Alongside the ever-changing political manoeuvres something solid; a Queen’s Speech will take place in October.
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A chance for the government to set out a new domestic agenda; an overdue opportunity to transform skills, broadband connectivity, infrastructure and living standards in this country.
This could not be more important. Growth has stalled in the UK; our productivity lags international peers. Regional inequality is a blight that needs addressing; our northern cities need connecting, schools need more funding and the challenge of climate change needs relentless focus.
All these priorities rely on a strong economy. But a stark choice lies ahead. Any prospects for a transformative Queen’s Speech rest squarely on what kind of Brexit is delivered. Without a deal, the economy will suffer badly. Leaving the EU with a deal will support economic growth.
This is why I invited the Director General Carolyn Fairbairn to Leeds last week to meet with local businesses. What they said was clear especially on how current uncertainty and exchange rate fluctuations are driving down investment. They were united in one message for government: strain every sinew to get a deal.
The businesses in the room and those I meet on a daily basis also recognise the hard choices politicians will face over coming weeks and have two important new messages they want to them to hear.
First, a no deal outcome is the beginning of years of chaos: a swamp rather than a cliff-edge. It can sound like a glorious, leap to freedom. But that’s dangerously false. The second message from British business is that being prepared is not the same thing as being protected. Firms are doing everything they can to be ready for a no deal outcome, from stockpiling and currency hedging to new EU registrations and moving supply chains. They welcome government investment and energy. At the CBI we are doing all we can to support them, but it is impossible to protect many businesses against the impact of no-deal.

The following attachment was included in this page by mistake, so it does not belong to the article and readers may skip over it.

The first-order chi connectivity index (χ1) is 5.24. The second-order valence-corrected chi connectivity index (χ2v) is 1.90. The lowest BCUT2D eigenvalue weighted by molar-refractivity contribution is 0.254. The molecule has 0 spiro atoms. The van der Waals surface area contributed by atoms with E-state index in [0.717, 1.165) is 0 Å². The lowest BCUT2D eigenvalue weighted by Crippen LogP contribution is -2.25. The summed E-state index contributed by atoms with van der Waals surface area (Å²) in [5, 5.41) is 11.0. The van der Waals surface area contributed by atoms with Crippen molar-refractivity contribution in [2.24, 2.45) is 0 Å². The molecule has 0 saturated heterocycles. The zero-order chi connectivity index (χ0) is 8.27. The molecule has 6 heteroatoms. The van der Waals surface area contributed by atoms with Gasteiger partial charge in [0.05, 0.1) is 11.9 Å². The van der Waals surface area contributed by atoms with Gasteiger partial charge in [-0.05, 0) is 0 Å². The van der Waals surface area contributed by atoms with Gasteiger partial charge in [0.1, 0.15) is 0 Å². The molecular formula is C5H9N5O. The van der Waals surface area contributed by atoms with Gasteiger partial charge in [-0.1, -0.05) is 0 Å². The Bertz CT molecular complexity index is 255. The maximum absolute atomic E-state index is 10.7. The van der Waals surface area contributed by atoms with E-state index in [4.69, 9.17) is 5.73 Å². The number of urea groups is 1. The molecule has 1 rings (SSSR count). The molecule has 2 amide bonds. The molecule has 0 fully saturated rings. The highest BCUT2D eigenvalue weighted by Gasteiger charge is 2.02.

The evidence of no-deal already affecting businesses was equally alarming. Billions of pounds are being spent on preparation. Stockpiling, relocations, new customs systems, draining the coffers that could be spent on wages, new products and services.
Contracts are already being lost to competitors weaponising uncertainty against UK rivals. Businesses who need to import from smaller firms in the EU are seeing some of them turn their back on the UK. They have no intention of becoming customs experts when they have a market of 500 million to sell to.
I lost count of those businesses in our region telling me how unsettled their EU staff were – so vital for services, construction and other sectors. The toll on our co-workers, friends and neighbours who have built their lives here over is a disgrace. Many are now voting with their feet.
Perhaps most concerning of all, the UK’s long-held reputation as a stable, common-sense place to do business is being openly questioned.
Beckie Hart is regional director of the CBI